The Course Paper “A contrastive Analysis of translating metaphors in Shakespeare’s Sonnets” is devoted to the analysis of English metaphors, their classification, the difficulties and mistakes that can appear in translating them into Romanian. The reason of the choice of the given topic is determined by an increasing interest in the subject, mainly the ways of using and translating metaphors of Shakesperean sonnets. The main goal of the study is to compare metaphors from sonnets of Shakespeare with the translation of sonnets of Shakespeare of other translators.
The working hypothesis suggests that this topic would help Romanian learners to identify common and specific features by comparing peculiarities of translating metaphors in their native language. The research objectives of the work are: to examine the main linguistic peculiarities of metaphors; to study more closely the main approaches and types of classifications of metaphors in both languages; to make a linguistic analysis of selected examples and to make statistical analysis of the most interesting cases; to select the most suitable methods and techniques for translating metaphors.
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The research methods applied in the study include: Linguistic analysis of metaphors of Shakespeare; Comparative analysis of metaphors of Shakespeare in English and Romanian languages; Semantic and pragmatic analysis of translation techniques used with metaphors; The research material is based on English and Romanian examples from Shakespeare sonnets,translated by Vasile Voiculescu. The study consists of an, Introduction, Two Chapters, Conclusions, Summary, Appendix and Bibliography. The Introduction provides the main goal, tasks and objectives of the Course Paper.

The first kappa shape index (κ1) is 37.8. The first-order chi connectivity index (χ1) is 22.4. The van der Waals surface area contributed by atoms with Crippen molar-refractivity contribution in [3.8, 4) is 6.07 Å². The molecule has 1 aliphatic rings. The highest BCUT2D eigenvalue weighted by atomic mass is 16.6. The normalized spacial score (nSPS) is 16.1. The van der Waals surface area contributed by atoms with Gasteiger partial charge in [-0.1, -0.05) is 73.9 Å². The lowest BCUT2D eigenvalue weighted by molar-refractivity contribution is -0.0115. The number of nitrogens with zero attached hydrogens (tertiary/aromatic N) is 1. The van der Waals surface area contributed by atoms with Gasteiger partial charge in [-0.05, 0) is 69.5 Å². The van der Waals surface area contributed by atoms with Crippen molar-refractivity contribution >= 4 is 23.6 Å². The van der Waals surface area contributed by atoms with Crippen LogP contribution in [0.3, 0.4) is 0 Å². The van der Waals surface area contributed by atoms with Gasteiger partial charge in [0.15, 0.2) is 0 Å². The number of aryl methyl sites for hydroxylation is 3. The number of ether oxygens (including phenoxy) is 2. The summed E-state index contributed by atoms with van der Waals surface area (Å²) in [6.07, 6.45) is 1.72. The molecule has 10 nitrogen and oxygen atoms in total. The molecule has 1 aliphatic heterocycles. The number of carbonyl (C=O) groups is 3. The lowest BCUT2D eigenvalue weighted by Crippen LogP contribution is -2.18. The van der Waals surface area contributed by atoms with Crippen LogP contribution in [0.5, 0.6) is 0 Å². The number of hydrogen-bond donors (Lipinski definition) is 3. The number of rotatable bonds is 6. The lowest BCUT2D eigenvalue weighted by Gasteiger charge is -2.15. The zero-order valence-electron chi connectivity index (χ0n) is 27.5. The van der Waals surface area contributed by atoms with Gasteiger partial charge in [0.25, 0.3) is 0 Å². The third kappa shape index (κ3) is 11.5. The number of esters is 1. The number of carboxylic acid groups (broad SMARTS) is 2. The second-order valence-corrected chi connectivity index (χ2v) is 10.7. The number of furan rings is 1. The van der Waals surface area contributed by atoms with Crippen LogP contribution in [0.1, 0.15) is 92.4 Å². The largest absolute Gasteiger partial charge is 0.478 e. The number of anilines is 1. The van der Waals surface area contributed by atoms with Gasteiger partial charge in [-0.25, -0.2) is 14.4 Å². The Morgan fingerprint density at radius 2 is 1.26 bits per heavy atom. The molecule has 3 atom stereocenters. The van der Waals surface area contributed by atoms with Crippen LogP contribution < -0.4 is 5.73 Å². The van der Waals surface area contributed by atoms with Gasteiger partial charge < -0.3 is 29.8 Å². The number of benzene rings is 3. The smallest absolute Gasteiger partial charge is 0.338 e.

It also includes the methods applied in the study and its practical application. It also includes the structure of the paper and its short description. Chapter I: General Theory Concerning the Notion of Metaphor focuses on the researches tied with the determination of the term metaphor and its main determinations in stylistics. There are many approaches dealing with classifications of metaphors in both English and Romanian languages. Here we may also see the comparison of shortening of two languages and to examine specific groups of Romanian metaphors suggested by the linguists.
And at the end we may see the translation peculiarities of English metaphors into Romanian and some proposed universal techniques. Chapter II: Practical Approach to the problem of Translating Metaphors consists of the analysis of 50 examples of shortenings according to the theoretical preliminaries and by deduces some statistics. It is aimed at underlining some classifications and approaches and by using some methods in translation in practice. In the Conclusion the most significant similarities and differences are mentioned as well as further possibilities for research.
In the Summary the main results of the experimental research are stated and it is aimed at expressing the whole message briefly for those who want to find out what the study is about. The Bibliography contains the alphabetical list of the quoted literature (the sources used in the study for theoretical and practical research) and Dictionaries (sources used for checking grammatical or linguistic mistakes). In the Appendix 50 English and 50 Romanian examples of metaphors are enclosed which served as study material.